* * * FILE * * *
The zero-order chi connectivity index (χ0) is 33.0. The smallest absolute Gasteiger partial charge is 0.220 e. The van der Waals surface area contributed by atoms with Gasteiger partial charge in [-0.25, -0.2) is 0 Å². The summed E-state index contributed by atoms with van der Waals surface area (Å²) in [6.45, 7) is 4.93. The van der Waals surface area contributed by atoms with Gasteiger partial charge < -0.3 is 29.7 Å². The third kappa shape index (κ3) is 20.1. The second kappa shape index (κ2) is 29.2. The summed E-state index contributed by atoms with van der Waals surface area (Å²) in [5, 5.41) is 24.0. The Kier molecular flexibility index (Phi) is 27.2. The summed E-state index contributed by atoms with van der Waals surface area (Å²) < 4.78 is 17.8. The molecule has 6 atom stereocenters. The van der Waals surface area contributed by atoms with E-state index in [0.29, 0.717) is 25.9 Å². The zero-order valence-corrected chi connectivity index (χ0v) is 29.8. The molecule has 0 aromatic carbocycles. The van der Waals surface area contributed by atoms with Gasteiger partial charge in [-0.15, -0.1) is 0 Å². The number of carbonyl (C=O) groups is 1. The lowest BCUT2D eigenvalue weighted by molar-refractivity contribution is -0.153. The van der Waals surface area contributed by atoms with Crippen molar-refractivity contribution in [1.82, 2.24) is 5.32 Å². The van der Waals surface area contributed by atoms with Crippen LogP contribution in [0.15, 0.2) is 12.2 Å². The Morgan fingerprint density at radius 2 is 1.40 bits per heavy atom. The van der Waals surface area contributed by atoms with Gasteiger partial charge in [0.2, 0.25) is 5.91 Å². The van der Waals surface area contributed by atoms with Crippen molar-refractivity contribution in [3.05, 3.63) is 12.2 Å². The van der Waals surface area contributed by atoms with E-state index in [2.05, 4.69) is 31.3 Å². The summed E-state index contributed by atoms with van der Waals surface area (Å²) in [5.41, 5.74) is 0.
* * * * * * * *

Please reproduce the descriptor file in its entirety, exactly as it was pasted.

The zero-order chi connectivity index (χ0) is 33.0. The smallest absolute Gasteiger partial charge is 0.220 e. The van der Waals surface area contributed by atoms with Gasteiger partial charge in [-0.25, -0.2) is 0 Å². The summed E-state index contributed by atoms with van der Waals surface area (Å²) in [6.45, 7) is 4.93. The van der Waals surface area contributed by atoms with Gasteiger partial charge < -0.3 is 29.7 Å². The third kappa shape index (κ3) is 20.1. The second kappa shape index (κ2) is 29.2. The summed E-state index contributed by atoms with van der Waals surface area (Å²) in [5, 5.41) is 24.0. The Kier molecular flexibility index (Phi) is 27.2. The summed E-state index contributed by atoms with van der Waals surface area (Å²) < 4.78 is 17.8. The molecule has 6 atom stereocenters. The van der Waals surface area contributed by atoms with E-state index in [0.29, 0.717) is 25.9 Å². The zero-order valence-corrected chi connectivity index (χ0v) is 29.8. The molecule has 0 aromatic carbocycles. The van der Waals surface area contributed by atoms with Gasteiger partial charge in [-0.15, -0.1) is 0 Å². The number of carbonyl (C=O) groups is 1. The lowest BCUT2D eigenvalue weighted by molar-refractivity contribution is -0.153. The van der Waals surface area contributed by atoms with Crippen molar-refractivity contribution in [1.82, 2.24) is 5.32 Å². The van der Waals surface area contributed by atoms with Crippen LogP contribution in [0.15, 0.2) is 12.2 Å². The Morgan fingerprint density at radius 2 is 1.40 bits per heavy atom. The van der Waals surface area contributed by atoms with Gasteiger partial charge in [0.2, 0.25) is 5.91 Å². The van der Waals surface area contributed by atoms with Crippen molar-refractivity contribution in [3.05, 3.63) is 12.2 Å². The van der Waals surface area contributed by atoms with E-state index in [2.05, 4.69) is 31.3 Å². The summed E-state index contributed by atoms with van der Waals surface area (Å²) in [5.41, 5.74) is 0.